Unusual Note Alignment Help

In attempting to duplicate this later engraved version of the original Corelli I have managed to match the violin notation, and the “keyboard” notation exactly. The music aligns beat for beat. But notice on the PDF, the violin tuplets are aligned with beats 2 and 4 of the piano left hand, not the “and of 2 and 4” in the piano right hand. This creates “extra space” for the violin tuplets in the score. Stated differently, the dots on the violin quarter notes are in a sense “ignored” in terms of music spacing compared to the keyboard notation.

In engrave mode it is possible to move notes left and right, but in this case I need to move the notes only on the violin staff, and not the keyboard too. Is this possible?

Granted, this seems unusual and maybe even incorrect, but somehow this old engraved score seems less crowded and maybe a little
Corelli Example Help.dorico (1.1 MB)
more “elegant.”

It is also true this distinction is relevant only in terms of the score, and not the separate violin and keyboard musician parts.

Perhaps I am approaching this entirely backwards, and a different approach is an easy fix.
Corelli Op 5 No 4 pg 290.pdf (147.7 KB)

Once you select the square handle for one beat, look for the circular handle in the staff. That adjusts that beat in only that staff.

Thanks Mark! This works. I’ll dig deeper into the documentation. It will take me a while to figure out the best way to move all these notes proportionally at the same time to match the PDF note alignment. Adjusting the rhythmic grid makes a big difference. I’m making progress at spreading those violin notes out.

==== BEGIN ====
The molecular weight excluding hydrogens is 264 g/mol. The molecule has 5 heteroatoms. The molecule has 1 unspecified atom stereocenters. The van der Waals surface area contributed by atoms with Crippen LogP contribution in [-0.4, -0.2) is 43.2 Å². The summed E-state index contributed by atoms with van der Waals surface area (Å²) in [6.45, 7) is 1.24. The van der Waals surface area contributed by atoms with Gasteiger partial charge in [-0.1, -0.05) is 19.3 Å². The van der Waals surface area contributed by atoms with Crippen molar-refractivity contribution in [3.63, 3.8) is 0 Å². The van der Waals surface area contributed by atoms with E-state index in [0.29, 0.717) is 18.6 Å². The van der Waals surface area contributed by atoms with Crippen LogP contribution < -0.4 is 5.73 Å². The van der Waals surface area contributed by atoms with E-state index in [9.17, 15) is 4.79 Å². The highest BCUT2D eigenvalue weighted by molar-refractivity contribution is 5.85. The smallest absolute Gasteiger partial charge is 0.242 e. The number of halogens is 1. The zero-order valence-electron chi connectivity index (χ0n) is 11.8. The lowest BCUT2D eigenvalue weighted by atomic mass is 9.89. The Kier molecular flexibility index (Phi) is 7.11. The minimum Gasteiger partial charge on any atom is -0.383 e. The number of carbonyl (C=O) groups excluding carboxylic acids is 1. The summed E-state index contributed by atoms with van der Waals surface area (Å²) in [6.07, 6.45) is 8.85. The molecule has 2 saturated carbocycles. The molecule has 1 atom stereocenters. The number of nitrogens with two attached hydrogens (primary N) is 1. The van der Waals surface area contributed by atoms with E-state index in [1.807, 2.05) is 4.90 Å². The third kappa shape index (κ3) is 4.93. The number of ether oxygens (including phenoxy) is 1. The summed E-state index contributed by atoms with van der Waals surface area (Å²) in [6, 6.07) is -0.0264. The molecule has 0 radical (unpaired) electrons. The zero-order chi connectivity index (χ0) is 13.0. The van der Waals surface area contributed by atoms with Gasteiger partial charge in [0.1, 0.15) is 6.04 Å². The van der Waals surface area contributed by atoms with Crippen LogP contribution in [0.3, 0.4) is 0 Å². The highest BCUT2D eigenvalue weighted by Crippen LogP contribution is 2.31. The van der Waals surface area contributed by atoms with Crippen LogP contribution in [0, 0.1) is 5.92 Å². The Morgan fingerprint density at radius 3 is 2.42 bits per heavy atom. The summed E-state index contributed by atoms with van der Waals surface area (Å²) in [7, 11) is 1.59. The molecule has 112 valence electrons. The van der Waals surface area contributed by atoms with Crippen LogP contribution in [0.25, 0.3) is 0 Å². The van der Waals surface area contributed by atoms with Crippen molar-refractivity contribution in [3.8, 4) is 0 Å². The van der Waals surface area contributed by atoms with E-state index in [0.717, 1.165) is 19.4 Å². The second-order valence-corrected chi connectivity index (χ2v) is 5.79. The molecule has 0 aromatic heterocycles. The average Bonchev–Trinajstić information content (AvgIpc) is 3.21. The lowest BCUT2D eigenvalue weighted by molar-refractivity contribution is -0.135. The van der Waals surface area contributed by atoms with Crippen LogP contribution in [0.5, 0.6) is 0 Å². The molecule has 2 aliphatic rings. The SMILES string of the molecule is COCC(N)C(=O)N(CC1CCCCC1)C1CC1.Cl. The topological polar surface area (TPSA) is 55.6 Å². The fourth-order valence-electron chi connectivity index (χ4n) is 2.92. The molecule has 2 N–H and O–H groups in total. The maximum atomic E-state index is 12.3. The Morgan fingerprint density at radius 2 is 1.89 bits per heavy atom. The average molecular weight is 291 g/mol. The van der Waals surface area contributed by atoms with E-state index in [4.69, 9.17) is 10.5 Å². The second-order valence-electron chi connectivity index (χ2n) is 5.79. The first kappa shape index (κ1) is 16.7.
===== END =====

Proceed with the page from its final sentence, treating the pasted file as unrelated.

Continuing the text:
You’re trying to do something most unusual. But you might have more success using hidden tuplets (so long as playback is not a concern for you). This will handle your proportional spacing better.

Janus- your idea of hidden tuplets is an “alternative approach” mentioned in the original post. I considered something like this, but never arrived at a viable tuplet plan. I assume you would apply some kind of full bar or half bar complex nested tuplet on the violin part. Or would you apply this strategy to the keyboard part leaving the violin untouched from my Dorico file, or all staves? Could I trouble you for a half-bar example as a template? I’d appreciate it, as would other users facing this unusual and rare situation. Personally, I don’t recall ever seeing this in a full score before, especially dating to the music of Corelli in 1700. BTW, this excerpt is cited as especially “interesting” as inspiration for the Jerome Kern now American jazz standard song “All the Things You Are.” Coincidence? Probably, Kern never mentioned Corelli as inspiration for his compositions.

Nested tuplets in the violin works.

corelliOp5n4.dorico (557.1 KB)
Of course, playback is now incorrect!!

Thank you for this extra work Janus! Your are correct this matches the engraving much more closely, almost exactly. Credit for this original engraving is due Joseph Joachim and Friedrich Chrysander at Auger & Co in London 1888-1891. Their layout is impressive, as I doubt “nested tuplets” and the math involved were a part of their process, but perhaps it was. It may not be “correct,” but it is beautiful, including the two different font sizes. Credit is due Team Dorico too, as the printed and playback versions can reside in different flows. In terms of Dorico workflow I think we have determined the best approach is to create the “playback” or contemporary version first, which can be created with no nested tuplets; copy the flow, then build the nested tuplets like you have provided to create the print version. Though time consuming, moving the notes in engrave mode works too, and solves the playback issue. But despite considerable engrave mode manipulation the nested tuplets look better to my eyes. The irony here, is the violinist won’t play exactly what is written with strict metronome precision no matter how it is notated. It is good to know Dorico can resolve this unusual notation situation via two very different methods.